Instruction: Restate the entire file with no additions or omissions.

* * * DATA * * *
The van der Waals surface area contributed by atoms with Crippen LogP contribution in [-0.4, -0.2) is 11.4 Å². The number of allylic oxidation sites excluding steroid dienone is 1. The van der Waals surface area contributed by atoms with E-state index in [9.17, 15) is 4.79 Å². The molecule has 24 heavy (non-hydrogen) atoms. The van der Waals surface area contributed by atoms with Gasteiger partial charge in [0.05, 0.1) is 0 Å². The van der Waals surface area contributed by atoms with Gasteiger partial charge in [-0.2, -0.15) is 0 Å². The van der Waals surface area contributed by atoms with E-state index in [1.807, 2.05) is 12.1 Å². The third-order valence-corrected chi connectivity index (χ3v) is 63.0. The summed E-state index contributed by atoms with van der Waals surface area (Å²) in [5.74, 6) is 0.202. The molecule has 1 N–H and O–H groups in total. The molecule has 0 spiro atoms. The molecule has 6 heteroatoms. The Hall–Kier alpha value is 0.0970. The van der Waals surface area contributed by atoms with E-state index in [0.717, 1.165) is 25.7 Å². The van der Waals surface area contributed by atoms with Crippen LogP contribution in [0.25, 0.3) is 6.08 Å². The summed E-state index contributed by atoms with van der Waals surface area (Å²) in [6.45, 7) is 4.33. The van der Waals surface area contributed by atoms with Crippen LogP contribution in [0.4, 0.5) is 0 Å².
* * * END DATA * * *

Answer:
The van der Waals surface area contributed by atoms with Crippen LogP contribution in [-0.4, -0.2) is 11.4 Å². The number of allylic oxidation sites excluding steroid dienone is 1. The van der Waals surface area contributed by atoms with E-state index in [9.17, 15) is 4.79 Å². The molecule has 24 heavy (non-hydrogen) atoms. The van der Waals surface area contributed by atoms with Gasteiger partial charge in [0.05, 0.1) is 0 Å². The van der Waals surface area contributed by atoms with Gasteiger partial charge in [-0.2, -0.15) is 0 Å². The van der Waals surface area contributed by atoms with E-state index in [1.807, 2.05) is 12.1 Å². The third-order valence-corrected chi connectivity index (χ3v) is 63.0. The summed E-state index contributed by atoms with van der Waals surface area (Å²) in [5.74, 6) is 0.202. The molecule has 1 N–H and O–H groups in total. The molecule has 0 spiro atoms. The molecule has 6 heteroatoms. The Hall–Kier alpha value is 0.0970. The van der Waals surface area contributed by atoms with E-state index in [0.717, 1.165) is 25.7 Å². The van der Waals surface area contributed by atoms with Crippen LogP contribution in [0.25, 0.3) is 6.08 Å². The summed E-state index contributed by atoms with van der Waals surface area (Å²) in [6.45, 7) is 4.33. The van der Waals surface area contributed by atoms with Crippen LogP contribution in [0.4, 0.5) is 0 Å².